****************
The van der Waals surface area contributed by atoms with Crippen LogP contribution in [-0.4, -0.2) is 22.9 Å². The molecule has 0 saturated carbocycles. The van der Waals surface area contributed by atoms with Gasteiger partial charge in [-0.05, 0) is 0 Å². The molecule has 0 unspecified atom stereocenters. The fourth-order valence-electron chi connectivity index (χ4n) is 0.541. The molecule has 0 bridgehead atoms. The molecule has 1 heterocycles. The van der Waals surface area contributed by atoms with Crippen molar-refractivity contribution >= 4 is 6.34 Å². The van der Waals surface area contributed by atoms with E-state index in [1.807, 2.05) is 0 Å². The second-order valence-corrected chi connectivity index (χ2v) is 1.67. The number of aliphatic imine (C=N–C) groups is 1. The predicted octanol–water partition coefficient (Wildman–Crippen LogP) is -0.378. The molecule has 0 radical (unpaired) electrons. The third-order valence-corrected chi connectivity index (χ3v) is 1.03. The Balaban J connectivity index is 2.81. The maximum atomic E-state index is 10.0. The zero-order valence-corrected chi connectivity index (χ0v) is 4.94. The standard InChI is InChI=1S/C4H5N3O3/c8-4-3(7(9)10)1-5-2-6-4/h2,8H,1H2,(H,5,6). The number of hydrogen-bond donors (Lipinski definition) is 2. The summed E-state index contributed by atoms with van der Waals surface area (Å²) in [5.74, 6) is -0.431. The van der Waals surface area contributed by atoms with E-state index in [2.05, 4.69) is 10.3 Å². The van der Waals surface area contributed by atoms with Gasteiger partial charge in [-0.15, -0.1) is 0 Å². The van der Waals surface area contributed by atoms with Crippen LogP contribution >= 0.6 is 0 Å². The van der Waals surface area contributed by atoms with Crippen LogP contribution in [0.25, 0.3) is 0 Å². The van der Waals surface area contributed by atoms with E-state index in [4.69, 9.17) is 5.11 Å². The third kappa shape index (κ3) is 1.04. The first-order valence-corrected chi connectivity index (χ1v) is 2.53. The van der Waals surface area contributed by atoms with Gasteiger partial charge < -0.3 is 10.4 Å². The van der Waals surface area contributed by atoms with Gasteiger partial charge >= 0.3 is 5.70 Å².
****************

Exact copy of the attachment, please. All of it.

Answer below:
The van der Waals surface area contributed by atoms with Crippen LogP contribution in [-0.4, -0.2) is 22.9 Å². The molecule has 0 saturated carbocycles. The van der Waals surface area contributed by atoms with Gasteiger partial charge in [-0.05, 0) is 0 Å². The molecule has 0 unspecified atom stereocenters. The fourth-order valence-electron chi connectivity index (χ4n) is 0.541. The molecule has 0 bridgehead atoms. The molecule has 1 heterocycles. The van der Waals surface area contributed by atoms with Crippen molar-refractivity contribution >= 4 is 6.34 Å². The van der Waals surface area contributed by atoms with E-state index in [1.807, 2.05) is 0 Å². The second-order valence-corrected chi connectivity index (χ2v) is 1.67. The number of aliphatic imine (C=N–C) groups is 1. The predicted octanol–water partition coefficient (Wildman–Crippen LogP) is -0.378. The molecule has 0 radical (unpaired) electrons. The third-order valence-corrected chi connectivity index (χ3v) is 1.03. The Balaban J connectivity index is 2.81. The maximum atomic E-state index is 10.0. The zero-order valence-corrected chi connectivity index (χ0v) is 4.94. The standard InChI is InChI=1S/C4H5N3O3/c8-4-3(7(9)10)1-5-2-6-4/h2,8H,1H2,(H,5,6). The number of hydrogen-bond donors (Lipinski definition) is 2. The summed E-state index contributed by atoms with van der Waals surface area (Å²) in [5.74, 6) is -0.431. The van der Waals surface area contributed by atoms with E-state index in [2.05, 4.69) is 10.3 Å². The van der Waals surface area contributed by atoms with Gasteiger partial charge in [-0.15, -0.1) is 0 Å². The van der Waals surface area contributed by atoms with Crippen LogP contribution >= 0.6 is 0 Å². The van der Waals surface area contributed by atoms with Crippen LogP contribution in [0.25, 0.3) is 0 Å². The van der Waals surface area contributed by atoms with E-state index in [4.69, 9.17) is 5.11 Å². The third kappa shape index (κ3) is 1.04. The first-order valence-corrected chi connectivity index (χ1v) is 2.53. The van der Waals surface area contributed by atoms with Gasteiger partial charge < -0.3 is 10.4 Å². The van der Waals surface area contributed by atoms with Gasteiger partial charge >= 0.3 is 5.70 Å².